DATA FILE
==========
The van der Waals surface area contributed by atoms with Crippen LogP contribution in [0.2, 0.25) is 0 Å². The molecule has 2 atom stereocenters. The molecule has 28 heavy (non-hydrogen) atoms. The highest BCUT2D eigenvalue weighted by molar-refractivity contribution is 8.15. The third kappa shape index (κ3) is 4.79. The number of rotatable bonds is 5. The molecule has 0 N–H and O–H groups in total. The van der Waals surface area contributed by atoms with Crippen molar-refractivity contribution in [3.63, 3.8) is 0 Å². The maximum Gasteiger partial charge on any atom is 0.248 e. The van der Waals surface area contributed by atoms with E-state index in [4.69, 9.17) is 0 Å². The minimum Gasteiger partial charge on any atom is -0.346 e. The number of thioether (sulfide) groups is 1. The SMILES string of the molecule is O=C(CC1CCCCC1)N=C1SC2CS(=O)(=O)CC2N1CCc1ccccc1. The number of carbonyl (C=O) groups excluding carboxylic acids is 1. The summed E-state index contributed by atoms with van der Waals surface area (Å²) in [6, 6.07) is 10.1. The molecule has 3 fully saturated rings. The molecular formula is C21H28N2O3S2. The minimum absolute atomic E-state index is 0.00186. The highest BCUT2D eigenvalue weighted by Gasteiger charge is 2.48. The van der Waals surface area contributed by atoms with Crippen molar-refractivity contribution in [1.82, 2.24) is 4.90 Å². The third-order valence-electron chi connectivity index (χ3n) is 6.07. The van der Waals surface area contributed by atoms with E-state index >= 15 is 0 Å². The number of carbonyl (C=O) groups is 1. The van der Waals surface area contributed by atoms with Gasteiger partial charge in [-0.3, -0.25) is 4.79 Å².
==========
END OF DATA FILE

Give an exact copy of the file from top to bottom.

The van der Waals surface area contributed by atoms with Crippen LogP contribution in [0.2, 0.25) is 0 Å². The molecule has 2 atom stereocenters. The molecule has 28 heavy (non-hydrogen) atoms. The highest BCUT2D eigenvalue weighted by molar-refractivity contribution is 8.15. The third kappa shape index (κ3) is 4.79. The number of rotatable bonds is 5. The molecule has 0 N–H and O–H groups in total. The van der Waals surface area contributed by atoms with Crippen molar-refractivity contribution in [3.63, 3.8) is 0 Å². The maximum Gasteiger partial charge on any atom is 0.248 e. The van der Waals surface area contributed by atoms with E-state index in [4.69, 9.17) is 0 Å². The minimum Gasteiger partial charge on any atom is -0.346 e. The number of thioether (sulfide) groups is 1. The SMILES string of the molecule is O=C(CC1CCCCC1)N=C1SC2CS(=O)(=O)CC2N1CCc1ccccc1. The number of carbonyl (C=O) groups excluding carboxylic acids is 1. The summed E-state index contributed by atoms with van der Waals surface area (Å²) in [6, 6.07) is 10.1. The molecule has 3 fully saturated rings. The molecular formula is C21H28N2O3S2. The minimum absolute atomic E-state index is 0.00186. The highest BCUT2D eigenvalue weighted by Gasteiger charge is 2.48. The van der Waals surface area contributed by atoms with Crippen molar-refractivity contribution in [1.82, 2.24) is 4.90 Å². The third-order valence-electron chi connectivity index (χ3n) is 6.07. The van der Waals surface area contributed by atoms with E-state index >= 15 is 0 Å². The number of carbonyl (C=O) groups is 1. The van der Waals surface area contributed by atoms with Gasteiger partial charge in [-0.3, -0.25) is 4.79 Å².